"This could result in missing out on skilled professionals who may not want to commit to such a lengthy training period,” Anisha Dua, MD, MPH, Associate Professor of Medicine (Rheumatology) at Northwestern University, explained. “The current structure of training programs is limiting the number of individuals entering the field.”
While this discrepancy is also seen in academic rheumatology, the market for private and community practice in adult rheumatology is larger. Although students may choose to specialize in fields like rheumatology to contribute to the academic mission and be a part of moving the field forward, the opportunities in adult rheumatology are designed to provide faster training for those who want a more clinically focused practice and to help serve underserved parts of the country may be beneficial.
Further, pediatric subspecialties have traditionally been difficult to recruit for due to the financial burden of the fellowship requirement. Despite the extra years of training, most pediatric rheumatologists earn less than primary care pediatricians after their training.
“Trainees may be deterred from these fields because they pay $25,000 less than their adult rheumatology colleagues, and they may choose other fields that pay more, like intensive care unit or emergency room,” Onel explained. “Choosing to be a pediatric rheumatologist, as opposed to a general pediatrician, could result in a loss of $1 million in wages over the course of a career.”
Some argue the shortage of pediatric rheumatologists is a self-perpetuating issue to a certain extent. In most instances, medical students are not exposed to pediatric rheumatology, making it difficult to attract them to the field. Early exposure to specialty practice is crucial for those interested in pursuing a career in pediatric rheumatology as it helps them understand the day-to-day realities of the field.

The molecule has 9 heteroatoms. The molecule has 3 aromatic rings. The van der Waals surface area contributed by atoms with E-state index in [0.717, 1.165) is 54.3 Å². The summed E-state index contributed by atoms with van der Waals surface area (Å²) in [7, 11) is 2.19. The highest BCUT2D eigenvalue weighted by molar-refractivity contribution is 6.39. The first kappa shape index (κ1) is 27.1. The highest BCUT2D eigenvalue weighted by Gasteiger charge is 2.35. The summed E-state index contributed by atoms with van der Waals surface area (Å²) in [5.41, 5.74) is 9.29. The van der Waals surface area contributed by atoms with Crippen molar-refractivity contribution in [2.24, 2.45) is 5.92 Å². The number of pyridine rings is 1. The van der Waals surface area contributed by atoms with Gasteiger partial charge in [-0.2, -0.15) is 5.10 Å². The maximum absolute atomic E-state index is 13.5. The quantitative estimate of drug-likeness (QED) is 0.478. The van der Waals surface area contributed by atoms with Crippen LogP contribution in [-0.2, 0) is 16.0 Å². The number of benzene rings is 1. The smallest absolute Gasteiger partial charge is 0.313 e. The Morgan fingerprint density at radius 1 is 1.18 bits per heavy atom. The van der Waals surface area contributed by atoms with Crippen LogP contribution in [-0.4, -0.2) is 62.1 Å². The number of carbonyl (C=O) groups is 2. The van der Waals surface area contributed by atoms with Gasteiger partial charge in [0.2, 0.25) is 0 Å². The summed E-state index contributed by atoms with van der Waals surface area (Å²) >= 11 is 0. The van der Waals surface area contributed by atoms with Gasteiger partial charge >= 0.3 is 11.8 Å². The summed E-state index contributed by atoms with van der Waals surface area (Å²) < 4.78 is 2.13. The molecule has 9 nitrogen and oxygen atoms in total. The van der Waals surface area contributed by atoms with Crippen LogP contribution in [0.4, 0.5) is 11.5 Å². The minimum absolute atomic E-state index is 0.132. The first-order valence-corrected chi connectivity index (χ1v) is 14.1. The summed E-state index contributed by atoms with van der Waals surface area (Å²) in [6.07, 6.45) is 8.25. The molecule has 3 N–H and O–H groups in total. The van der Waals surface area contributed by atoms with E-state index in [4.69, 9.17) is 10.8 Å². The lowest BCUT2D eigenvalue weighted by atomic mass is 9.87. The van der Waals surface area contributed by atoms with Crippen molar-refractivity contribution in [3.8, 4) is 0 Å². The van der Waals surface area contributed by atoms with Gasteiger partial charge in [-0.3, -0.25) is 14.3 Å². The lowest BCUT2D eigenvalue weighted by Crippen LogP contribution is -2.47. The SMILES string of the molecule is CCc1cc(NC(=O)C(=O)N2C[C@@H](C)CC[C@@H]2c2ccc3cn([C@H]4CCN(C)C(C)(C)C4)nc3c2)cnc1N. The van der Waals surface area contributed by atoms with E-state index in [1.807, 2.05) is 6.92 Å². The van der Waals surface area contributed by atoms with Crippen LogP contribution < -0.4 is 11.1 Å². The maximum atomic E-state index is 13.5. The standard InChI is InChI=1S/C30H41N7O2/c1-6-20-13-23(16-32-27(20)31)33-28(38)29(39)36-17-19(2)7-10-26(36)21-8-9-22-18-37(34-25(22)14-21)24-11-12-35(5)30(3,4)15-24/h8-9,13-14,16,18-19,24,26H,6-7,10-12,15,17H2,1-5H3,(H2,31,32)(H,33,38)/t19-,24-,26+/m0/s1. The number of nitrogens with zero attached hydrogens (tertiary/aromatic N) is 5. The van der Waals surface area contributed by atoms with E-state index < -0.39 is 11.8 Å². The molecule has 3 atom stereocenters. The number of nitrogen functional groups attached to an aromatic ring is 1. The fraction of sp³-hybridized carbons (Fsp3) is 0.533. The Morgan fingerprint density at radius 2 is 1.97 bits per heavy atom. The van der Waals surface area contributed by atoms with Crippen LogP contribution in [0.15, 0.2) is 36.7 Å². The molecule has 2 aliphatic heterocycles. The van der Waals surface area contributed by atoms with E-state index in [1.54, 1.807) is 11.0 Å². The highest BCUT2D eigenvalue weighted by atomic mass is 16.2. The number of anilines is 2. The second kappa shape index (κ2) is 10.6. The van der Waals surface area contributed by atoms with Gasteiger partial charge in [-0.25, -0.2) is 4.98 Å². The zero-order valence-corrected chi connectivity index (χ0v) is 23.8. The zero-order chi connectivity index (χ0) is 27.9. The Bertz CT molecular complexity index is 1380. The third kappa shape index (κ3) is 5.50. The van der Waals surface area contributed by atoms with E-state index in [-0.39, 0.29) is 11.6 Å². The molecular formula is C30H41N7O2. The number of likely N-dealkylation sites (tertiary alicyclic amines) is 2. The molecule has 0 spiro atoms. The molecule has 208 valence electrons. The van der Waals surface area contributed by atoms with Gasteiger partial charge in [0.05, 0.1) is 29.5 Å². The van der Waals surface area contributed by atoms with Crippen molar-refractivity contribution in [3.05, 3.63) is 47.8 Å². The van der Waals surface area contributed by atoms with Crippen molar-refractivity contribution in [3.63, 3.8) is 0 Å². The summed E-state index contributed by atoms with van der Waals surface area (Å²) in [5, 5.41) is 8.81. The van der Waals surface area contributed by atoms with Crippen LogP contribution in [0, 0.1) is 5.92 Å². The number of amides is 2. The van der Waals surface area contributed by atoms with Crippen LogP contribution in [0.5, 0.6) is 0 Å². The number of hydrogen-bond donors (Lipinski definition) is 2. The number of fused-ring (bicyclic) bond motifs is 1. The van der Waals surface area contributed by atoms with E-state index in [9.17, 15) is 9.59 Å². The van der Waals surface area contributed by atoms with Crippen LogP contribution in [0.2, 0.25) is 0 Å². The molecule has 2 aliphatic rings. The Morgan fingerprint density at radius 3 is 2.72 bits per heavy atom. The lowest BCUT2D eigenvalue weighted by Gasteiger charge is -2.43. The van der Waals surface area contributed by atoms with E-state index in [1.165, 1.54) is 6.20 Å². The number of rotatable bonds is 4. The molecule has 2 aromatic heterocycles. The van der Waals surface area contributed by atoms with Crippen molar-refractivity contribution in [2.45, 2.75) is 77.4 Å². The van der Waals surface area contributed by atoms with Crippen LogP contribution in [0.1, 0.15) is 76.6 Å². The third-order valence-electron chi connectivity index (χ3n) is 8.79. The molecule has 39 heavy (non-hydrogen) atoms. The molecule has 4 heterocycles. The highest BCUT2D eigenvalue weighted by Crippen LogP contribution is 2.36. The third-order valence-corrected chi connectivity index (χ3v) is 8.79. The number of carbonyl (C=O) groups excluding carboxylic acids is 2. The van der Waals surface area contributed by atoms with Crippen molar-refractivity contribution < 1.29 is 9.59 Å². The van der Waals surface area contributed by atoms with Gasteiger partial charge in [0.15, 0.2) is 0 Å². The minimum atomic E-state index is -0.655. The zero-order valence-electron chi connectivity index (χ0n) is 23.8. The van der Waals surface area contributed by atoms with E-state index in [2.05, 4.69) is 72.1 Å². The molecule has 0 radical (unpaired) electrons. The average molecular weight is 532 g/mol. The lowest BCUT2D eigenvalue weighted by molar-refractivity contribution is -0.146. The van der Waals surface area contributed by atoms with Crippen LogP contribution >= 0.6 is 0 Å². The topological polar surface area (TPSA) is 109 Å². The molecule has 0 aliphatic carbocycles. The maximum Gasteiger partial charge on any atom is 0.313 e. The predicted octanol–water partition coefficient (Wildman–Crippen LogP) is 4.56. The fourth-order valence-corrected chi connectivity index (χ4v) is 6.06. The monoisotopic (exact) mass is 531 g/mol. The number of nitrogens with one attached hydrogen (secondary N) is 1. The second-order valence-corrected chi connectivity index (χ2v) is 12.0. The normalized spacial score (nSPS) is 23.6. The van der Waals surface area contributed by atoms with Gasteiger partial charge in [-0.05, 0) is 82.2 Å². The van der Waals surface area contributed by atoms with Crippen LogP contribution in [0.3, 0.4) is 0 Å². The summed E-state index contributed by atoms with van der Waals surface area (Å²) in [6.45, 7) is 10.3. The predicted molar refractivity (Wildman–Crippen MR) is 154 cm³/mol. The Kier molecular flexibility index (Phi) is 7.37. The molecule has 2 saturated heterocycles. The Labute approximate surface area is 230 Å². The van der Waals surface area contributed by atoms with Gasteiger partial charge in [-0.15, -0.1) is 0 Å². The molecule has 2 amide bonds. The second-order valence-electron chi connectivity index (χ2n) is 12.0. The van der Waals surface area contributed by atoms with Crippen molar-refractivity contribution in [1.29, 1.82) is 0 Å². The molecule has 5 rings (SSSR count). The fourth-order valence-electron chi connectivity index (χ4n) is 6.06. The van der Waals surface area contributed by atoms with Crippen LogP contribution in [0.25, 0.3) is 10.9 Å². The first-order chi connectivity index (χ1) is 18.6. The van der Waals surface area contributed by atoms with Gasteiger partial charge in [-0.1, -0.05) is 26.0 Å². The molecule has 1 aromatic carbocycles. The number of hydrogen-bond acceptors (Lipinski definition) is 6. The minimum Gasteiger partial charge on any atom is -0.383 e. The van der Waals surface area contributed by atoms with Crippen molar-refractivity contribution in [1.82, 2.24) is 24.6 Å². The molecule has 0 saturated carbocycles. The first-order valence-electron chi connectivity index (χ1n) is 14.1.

Onel explained medical students only get a few lectures on rheumatology during their education, which may make it appear to be more complicated compared with other subspecialties. A third-year medical student who was interested in pediatrics recently expressed these concerns to Onel, highlighting the need for better education and exposure to the field of pediatric rheumatology.
Another challenge is that residency training is primarily focused on inpatient care, whereas pediatric rheumatology is an outpatient subspecialty. Therefore, residents may only experience the rare hospitalizations of patients with critical illness and, as a result, they are not afforded the opportunity to see the positive impact that pediatric rheumatologists have on patients' lives.